Sorbet CEO, Ian Fuhr On Retirement

Sorbet CEO, Ian Fuhr On Retirement

For many working professionals, reaching their golden years often means it’s time to tap into the retirement fund and move to a cottage by the seaside. But for others, this traditional outcome of thirty years of employment simply does not work anymore.

Such is the case of Sorbet CEO Ian Fuhr, who was recently interviewed by for a blog post titled “Nevertirees – Why Some Top Business People Refuse to Retire.” The article features several other entrepreneurs over 50 who are still actively involved in the labour force.

As he shares his journey to success across different business ventures over the years, Mr Fuhr also explains why he has no plans to retire just yet. In an introduction to the interview, Mr Fuhr reveals himself as a true entrepreneurial spirit. He launched several companies during his business career, including a retail chain called Super Mart, a record company and a race relations company. This was before he landed in the beauty industry with the Sorbet Group whose success has spawned 138 franchised salons. Sorbet also went international in August 2015 with the opening of a salon in London. Franchising the first Sorbet salon also happens to be Mr Fuhr toughest career challenge. In the interview, he recalls the company owning 22 stores five years after they launched before the first entrepreneur bought a franchise from them. “This was achieved through sheer perseverance in the belief that great customer service and value for money would ultimately build the credibility of the brand,” Mr Fuhr tells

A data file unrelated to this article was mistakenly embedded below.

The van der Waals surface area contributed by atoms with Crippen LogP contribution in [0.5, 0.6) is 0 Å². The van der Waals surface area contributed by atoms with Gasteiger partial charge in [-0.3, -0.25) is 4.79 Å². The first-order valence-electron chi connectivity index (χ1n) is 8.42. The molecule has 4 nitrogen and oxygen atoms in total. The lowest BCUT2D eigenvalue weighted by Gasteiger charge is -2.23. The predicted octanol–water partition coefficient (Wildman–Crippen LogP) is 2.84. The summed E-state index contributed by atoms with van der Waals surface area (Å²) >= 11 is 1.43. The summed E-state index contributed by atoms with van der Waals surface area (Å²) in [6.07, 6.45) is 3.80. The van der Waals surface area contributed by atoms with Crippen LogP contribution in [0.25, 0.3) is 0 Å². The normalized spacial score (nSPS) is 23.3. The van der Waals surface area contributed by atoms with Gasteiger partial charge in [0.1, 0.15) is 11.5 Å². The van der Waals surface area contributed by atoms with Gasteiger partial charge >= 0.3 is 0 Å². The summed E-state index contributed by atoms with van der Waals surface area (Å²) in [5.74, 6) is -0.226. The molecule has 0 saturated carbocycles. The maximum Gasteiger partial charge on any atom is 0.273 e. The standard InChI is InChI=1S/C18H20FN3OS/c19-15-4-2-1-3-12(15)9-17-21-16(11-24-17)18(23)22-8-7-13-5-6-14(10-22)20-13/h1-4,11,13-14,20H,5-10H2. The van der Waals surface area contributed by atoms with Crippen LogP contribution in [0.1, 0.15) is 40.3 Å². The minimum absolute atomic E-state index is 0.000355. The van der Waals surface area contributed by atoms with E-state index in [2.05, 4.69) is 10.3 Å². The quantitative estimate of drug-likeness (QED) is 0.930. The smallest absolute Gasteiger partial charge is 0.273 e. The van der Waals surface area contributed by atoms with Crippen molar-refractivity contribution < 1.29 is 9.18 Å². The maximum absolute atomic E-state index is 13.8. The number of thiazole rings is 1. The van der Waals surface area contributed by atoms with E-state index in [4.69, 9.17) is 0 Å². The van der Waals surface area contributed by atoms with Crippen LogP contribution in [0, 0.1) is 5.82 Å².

He then proceeds to share his wisdom to startups: “You don’t go into business to make money. You go into business to serve the needs and wants of people… and if you do that well, you will make money.”

On the question of why retirement is not an option for him, Mr. Fuhr says: “I cannot imagine a life without an ongoing challenge and stimulation of the mind. At the age of 70 plus, I imagine I would like to slow the pace slightly and starting a new business at that age might be pushing it a bit. I would probably invest with my children and act as a mentor in their businesses.”

You can read the full article, which include interviews with other South African entrepreneurs, on’s blog.